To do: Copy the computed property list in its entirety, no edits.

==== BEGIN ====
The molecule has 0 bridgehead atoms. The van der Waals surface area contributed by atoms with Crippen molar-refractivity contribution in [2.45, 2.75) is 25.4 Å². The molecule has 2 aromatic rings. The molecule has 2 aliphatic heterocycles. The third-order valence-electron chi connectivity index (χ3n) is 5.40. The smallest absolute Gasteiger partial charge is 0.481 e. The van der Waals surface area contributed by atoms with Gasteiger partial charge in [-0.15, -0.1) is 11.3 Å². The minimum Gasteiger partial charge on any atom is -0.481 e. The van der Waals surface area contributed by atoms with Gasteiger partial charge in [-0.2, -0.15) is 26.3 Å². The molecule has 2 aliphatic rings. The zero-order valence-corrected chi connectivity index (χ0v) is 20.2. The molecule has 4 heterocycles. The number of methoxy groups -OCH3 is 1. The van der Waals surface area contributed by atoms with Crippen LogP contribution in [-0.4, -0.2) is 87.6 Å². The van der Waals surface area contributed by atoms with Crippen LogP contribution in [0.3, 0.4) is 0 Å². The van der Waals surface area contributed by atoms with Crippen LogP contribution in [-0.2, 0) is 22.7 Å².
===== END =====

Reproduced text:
The molecule has 0 bridgehead atoms. The van der Waals surface area contributed by atoms with Crippen molar-refractivity contribution in [2.45, 2.75) is 25.4 Å². The molecule has 2 aromatic rings. The molecule has 2 aliphatic heterocycles. The third-order valence-electron chi connectivity index (χ3n) is 5.40. The smallest absolute Gasteiger partial charge is 0.481 e. The van der Waals surface area contributed by atoms with Gasteiger partial charge in [-0.15, -0.1) is 11.3 Å². The minimum Gasteiger partial charge on any atom is -0.481 e. The van der Waals surface area contributed by atoms with Gasteiger partial charge in [-0.2, -0.15) is 26.3 Å². The molecule has 2 aliphatic rings. The zero-order valence-corrected chi connectivity index (χ0v) is 20.2. The molecule has 4 heterocycles. The number of methoxy groups -OCH3 is 1. The van der Waals surface area contributed by atoms with Crippen LogP contribution in [-0.4, -0.2) is 87.6 Å². The van der Waals surface area contributed by atoms with Crippen LogP contribution in [0.3, 0.4) is 0 Å². The van der Waals surface area contributed by atoms with Crippen LogP contribution in [-0.2, 0) is 22.7 Å².